Washington Mutual may spend less on public relations this year, but the facts are that long-term trend is of investing more in PR. That’s why we disagree with Duncan Brown’s un-evidenced statement that PR is falling in importance.
Spending on public relations and marketing has continued to increase in recent years, even in the tech sector. Spending on public relations in Britain, for example, has risen by one third since the year 2000. This might not change, even during recession: During the recession of 1991, spending on public relations increased, while spending on advertising decreased.
Generally, we think that’s wise. Research at Harvard Business School shows that firms that maintain their sales and marketing spend during a recession are the ones that grow best. What we might see is a shift between the proportion of PR staff that are in-house or agency side. PR agencies can suffer in recessions because more PR staff are hired in-house. However, public relations agencies grew employment in the past year by focusing on healthcare and government work.
Of course, recession means shifting tactics. Spending needs to be pushed out from the centre and towards support of national subsiduaries and business units that are driving sales. PR, AR and advertising are all getting aligned more directly to sales. Specialist public relations activities, like influencer relations and blogger relations, are also growing – but generally not at the expence of other marketing disciplines.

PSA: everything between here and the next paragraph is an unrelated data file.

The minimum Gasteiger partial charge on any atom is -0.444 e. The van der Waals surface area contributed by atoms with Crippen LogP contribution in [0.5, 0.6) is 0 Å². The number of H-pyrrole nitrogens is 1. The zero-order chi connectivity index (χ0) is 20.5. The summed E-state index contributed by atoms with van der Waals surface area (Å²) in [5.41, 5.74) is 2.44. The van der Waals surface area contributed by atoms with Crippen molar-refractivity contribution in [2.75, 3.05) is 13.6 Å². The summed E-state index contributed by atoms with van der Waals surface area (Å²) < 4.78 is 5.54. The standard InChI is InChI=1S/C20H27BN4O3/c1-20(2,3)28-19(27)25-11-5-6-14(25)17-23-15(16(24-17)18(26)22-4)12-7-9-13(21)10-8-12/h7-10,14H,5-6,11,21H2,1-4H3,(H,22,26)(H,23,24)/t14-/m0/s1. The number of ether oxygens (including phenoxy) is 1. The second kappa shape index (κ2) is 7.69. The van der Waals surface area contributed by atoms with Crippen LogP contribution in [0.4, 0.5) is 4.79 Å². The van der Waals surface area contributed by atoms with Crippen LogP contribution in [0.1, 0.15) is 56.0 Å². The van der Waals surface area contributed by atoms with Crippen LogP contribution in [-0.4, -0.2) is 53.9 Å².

Seth’s post, which Duncan uses as a source, doesn’t argue that PR is falling in importance, or suggest any trend at all. He names some brands which didn’t spend hundreds of thousands of dollars on launching but which got their PR after launching. What he does argue is that great publicity is a gift, but not something firms should chase.Of course other’s don’t take such a dim view of PR spending, including Bill Gates, who famously said “If I was down to my last dollar, I’d spend it on public relations”.